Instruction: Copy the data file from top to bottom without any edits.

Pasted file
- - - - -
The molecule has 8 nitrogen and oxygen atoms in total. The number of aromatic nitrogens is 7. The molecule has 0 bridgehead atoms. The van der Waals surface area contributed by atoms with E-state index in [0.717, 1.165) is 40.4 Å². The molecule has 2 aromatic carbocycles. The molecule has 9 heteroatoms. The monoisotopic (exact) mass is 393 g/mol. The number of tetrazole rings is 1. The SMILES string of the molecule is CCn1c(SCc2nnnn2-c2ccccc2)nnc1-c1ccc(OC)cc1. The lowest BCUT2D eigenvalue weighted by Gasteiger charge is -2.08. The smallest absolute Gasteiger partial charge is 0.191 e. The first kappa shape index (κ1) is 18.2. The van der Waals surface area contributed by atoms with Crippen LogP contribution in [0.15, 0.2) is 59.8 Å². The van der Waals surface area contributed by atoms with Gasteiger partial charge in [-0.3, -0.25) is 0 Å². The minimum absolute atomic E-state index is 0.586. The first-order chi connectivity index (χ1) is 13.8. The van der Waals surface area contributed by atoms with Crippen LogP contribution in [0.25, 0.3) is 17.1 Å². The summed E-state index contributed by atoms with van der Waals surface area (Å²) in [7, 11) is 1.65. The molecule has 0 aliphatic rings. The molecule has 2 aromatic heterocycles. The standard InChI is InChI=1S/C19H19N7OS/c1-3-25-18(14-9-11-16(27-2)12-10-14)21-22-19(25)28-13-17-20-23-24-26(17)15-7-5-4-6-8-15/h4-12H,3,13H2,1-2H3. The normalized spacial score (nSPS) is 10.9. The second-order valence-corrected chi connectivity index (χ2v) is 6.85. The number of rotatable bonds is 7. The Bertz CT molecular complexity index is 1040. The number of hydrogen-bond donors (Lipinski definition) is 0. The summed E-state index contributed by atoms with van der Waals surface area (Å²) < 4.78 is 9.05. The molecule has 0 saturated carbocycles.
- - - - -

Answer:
The molecule has 8 nitrogen and oxygen atoms in total. The number of aromatic nitrogens is 7. The molecule has 0 bridgehead atoms. The van der Waals surface area contributed by atoms with E-state index in [0.717, 1.165) is 40.4 Å². The molecule has 2 aromatic carbocycles. The molecule has 9 heteroatoms. The monoisotopic (exact) mass is 393 g/mol. The number of tetrazole rings is 1. The SMILES string of the molecule is CCn1c(SCc2nnnn2-c2ccccc2)nnc1-c1ccc(OC)cc1. The lowest BCUT2D eigenvalue weighted by Gasteiger charge is -2.08. The smallest absolute Gasteiger partial charge is 0.191 e. The first kappa shape index (κ1) is 18.2. The van der Waals surface area contributed by atoms with Crippen LogP contribution in [0.15, 0.2) is 59.8 Å². The van der Waals surface area contributed by atoms with Gasteiger partial charge in [-0.3, -0.25) is 0 Å². The minimum absolute atomic E-state index is 0.586. The first-order chi connectivity index (χ1) is 13.8. The van der Waals surface area contributed by atoms with Crippen LogP contribution in [0.25, 0.3) is 17.1 Å². The summed E-state index contributed by atoms with van der Waals surface area (Å²) in [7, 11) is 1.65. The molecule has 0 aliphatic rings. The molecule has 2 aromatic heterocycles. The standard InChI is InChI=1S/C19H19N7OS/c1-3-25-18(14-9-11-16(27-2)12-10-14)21-22-19(25)28-13-17-20-23-24-26(17)15-7-5-4-6-8-15/h4-12H,3,13H2,1-2H3. The normalized spacial score (nSPS) is 10.9. The second-order valence-corrected chi connectivity index (χ2v) is 6.85. The number of rotatable bonds is 7. The Bertz CT molecular complexity index is 1040. The number of hydrogen-bond donors (Lipinski definition) is 0. The summed E-state index contributed by atoms with van der Waals surface area (Å²) < 4.78 is 9.05. The molecule has 0 saturated carbocycles.